Ninety-eight sera of normal and hospitalized infants were tested for IgE antibodies against milk antigens. These antibodies were detected by the radioimmunodiffusion (RID) technique using rabbit anti-human IgE and prick tests of the skin.
Immunoglobulin E antibodies were found in seven out of twenty-six infants who were suspected of suffering from milk allergy. These antibodies were found also in one out of three coeliac patients and in two out of five suffering from recurrent aspiration. Other sera were negative. Most of the positive sera which were taken from milk allergic patients, reacted with beta-lactoglobulin. Positive results in skin tests were more frequent than those obtained in the RID technique.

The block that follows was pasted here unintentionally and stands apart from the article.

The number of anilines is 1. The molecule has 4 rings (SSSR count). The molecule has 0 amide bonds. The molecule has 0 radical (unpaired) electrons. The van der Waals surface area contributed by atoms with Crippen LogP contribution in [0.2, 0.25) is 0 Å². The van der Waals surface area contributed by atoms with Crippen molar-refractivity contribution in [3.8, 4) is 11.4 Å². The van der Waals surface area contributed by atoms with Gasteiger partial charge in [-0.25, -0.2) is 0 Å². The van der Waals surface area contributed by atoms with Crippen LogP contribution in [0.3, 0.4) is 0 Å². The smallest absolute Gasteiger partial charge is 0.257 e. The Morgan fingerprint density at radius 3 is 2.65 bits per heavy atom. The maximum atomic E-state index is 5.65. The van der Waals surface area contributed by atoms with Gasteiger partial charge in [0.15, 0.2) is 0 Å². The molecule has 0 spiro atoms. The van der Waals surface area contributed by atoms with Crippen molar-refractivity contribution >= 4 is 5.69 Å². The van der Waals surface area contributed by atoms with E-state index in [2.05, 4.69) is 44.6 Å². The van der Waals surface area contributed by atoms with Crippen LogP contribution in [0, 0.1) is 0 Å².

Oral challenge tests with alpha-lactalbumin and bovine gamma-globulin caused clinical symptoms in allergic infants whose sera lacked detectable amounts of IgE antibodies to these antigens.
There was complete correlation between IgE type antibodies to beta-lactoglobulin and clinical symptoms after oral challenge in the six patients tested. Before definite conclusions can be drawn from this observation, however, more cases will have to be tested.
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